YOUNG ARTISTS OF YORK: RACHEL POELS

Creativity has been either under quarantine or has been suffering from the consequences of it. Luckily, here at New Visuality HQ we have in our stable a wide selection of young artists who continue to help redefine what it is to create and work towards a career in the industries. 
Rachel Poels has as an artist been on our radar since assisting at our award winning Art Camp studio sessions, in which we harness the illustrative ideas of York’s young artists and then project as interactive GIFS via illuminations in windows of city centre locations during the evenings of the winter months the finished results, all glowing with digital intervention. 
Her art has always possessed amidst the rigorously observed proportions and sensitive shading a proclivity for unsettling visions, sudden shiftings of perspective, and moments of playful macabre and mischief. Rachel’s inventive intelligence stems from, I would venture, a willingness to invent and experiment as well as humour hewn from literature and carefully selected films.
Note to Parents everywhere: digital devices are indeed your friend, but too much of them will benumb the imagination of your young artist. Rachel has the courage of her convictions and, eschewing much of the apps that attempt to divert her attention, continues to pursue her artistic visions.
Greg McGee, August 2020
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Q: How do you see your creativity has changed in the last 12 months?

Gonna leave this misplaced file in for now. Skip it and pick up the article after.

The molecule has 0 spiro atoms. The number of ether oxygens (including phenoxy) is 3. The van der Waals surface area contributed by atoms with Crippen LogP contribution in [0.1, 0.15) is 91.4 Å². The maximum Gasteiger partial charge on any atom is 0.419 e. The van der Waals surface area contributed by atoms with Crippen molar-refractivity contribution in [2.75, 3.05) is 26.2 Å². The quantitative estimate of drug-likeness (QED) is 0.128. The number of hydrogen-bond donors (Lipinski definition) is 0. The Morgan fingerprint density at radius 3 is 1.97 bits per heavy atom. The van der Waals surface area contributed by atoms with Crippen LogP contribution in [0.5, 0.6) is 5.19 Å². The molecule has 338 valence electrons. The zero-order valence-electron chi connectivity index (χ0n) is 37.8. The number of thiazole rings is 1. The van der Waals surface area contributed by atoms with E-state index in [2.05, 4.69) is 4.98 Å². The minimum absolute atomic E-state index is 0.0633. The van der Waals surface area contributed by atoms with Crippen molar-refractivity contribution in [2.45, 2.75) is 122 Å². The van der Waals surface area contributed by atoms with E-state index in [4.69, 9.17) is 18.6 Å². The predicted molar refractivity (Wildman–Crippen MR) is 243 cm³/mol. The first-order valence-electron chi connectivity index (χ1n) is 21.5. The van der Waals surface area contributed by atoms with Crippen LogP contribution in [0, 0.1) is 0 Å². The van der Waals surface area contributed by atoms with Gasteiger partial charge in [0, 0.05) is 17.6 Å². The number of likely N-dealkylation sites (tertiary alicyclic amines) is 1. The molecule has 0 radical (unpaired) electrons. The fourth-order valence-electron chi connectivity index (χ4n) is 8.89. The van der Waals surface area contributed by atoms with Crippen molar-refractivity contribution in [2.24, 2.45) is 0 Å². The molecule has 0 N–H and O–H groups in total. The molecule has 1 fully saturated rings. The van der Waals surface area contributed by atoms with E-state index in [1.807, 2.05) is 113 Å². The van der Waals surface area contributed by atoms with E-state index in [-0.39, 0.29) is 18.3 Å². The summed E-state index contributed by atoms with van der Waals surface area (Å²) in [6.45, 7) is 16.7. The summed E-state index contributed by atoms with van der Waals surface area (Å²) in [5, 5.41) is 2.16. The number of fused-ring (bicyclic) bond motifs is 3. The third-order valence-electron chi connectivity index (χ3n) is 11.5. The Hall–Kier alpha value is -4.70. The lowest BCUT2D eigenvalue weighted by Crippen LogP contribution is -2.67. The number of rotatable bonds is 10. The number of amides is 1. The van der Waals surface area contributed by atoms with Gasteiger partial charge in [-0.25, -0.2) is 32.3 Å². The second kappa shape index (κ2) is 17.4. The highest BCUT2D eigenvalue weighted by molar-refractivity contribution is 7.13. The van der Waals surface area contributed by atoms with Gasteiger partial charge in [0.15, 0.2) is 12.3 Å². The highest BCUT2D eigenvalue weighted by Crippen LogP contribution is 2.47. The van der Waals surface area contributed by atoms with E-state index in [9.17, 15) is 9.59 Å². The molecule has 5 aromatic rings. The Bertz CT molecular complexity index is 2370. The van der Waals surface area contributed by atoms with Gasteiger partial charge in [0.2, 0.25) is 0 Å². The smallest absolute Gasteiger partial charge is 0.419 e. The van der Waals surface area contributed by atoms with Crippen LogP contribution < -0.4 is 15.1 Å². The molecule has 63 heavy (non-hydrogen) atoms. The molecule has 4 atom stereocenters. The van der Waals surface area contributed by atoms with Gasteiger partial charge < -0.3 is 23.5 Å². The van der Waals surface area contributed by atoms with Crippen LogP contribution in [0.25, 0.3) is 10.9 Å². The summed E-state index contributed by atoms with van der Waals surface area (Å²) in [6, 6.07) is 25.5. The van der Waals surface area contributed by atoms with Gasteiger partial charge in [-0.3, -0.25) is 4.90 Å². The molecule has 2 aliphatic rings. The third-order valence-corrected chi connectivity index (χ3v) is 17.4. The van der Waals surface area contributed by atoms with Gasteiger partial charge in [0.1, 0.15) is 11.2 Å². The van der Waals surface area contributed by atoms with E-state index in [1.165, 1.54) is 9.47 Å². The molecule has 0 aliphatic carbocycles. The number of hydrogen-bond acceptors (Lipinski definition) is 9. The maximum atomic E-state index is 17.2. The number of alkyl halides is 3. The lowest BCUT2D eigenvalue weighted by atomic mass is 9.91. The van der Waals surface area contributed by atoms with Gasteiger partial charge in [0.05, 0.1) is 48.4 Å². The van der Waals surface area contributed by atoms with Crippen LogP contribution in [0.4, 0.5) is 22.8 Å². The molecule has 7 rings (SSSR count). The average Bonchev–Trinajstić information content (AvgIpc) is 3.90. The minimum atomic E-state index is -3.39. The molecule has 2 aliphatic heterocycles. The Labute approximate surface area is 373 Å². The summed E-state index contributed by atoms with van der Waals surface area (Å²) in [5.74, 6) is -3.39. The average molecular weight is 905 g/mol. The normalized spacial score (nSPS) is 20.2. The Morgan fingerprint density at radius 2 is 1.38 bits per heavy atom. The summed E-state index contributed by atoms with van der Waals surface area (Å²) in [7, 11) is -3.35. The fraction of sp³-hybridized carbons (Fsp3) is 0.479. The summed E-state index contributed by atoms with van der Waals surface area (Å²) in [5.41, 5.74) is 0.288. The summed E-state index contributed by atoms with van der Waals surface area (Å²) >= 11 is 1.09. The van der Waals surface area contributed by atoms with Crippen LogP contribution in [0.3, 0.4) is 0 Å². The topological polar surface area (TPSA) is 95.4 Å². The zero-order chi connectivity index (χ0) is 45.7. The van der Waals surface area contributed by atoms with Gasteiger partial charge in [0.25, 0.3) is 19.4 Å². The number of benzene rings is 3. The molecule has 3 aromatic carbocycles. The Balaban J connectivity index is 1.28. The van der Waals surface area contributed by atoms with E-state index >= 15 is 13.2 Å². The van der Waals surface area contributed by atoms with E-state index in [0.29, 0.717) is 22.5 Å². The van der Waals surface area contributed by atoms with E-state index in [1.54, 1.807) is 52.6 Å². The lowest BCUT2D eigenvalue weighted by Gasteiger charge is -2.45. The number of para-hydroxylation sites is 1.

A: I have refined my personal style, adding more colour and texture while continuing to focus on portraits and character.
I have improved my skills while doing an art Alevel course, which has also developing my style, particularly through creating pieces with narratives.  I have also explored some mixed media, using watercolour to fill in dip pen line drawings.
Q: How accessible is culture in York?
A: I think that York, even beyond museums or galleries, is full of culture and history that is accessible, in places like the museum gardens.  The range of art at the art gallery is also enjoyable; it can appeal to different tastes. Temporary exhibitions with art created by York residents, and different groups with different perspectives, brings people closer to art in a communal, accessible way.
Q: Has the recent Lockdown affected your creativity?
A: During lockdown I have had more opportunity to work on art for longer at home, allowing me to work on bigger pieces, alongside working on portraits, for my A-level art course, about Norse mythology.  I have found art and creativity a good way to take a break between schoolwork sessions.
Q: Are you thinking of taking your creativity further in terms of future careers and professions?
A: In the future, I would like to pursue career in art or film.  Creativity is important to me, in whatever career path I follow. I think film is an interesting medium as it combines visual elements with writing, another of my interests. I am considering studying art or English language at university after taking an art foundation course.

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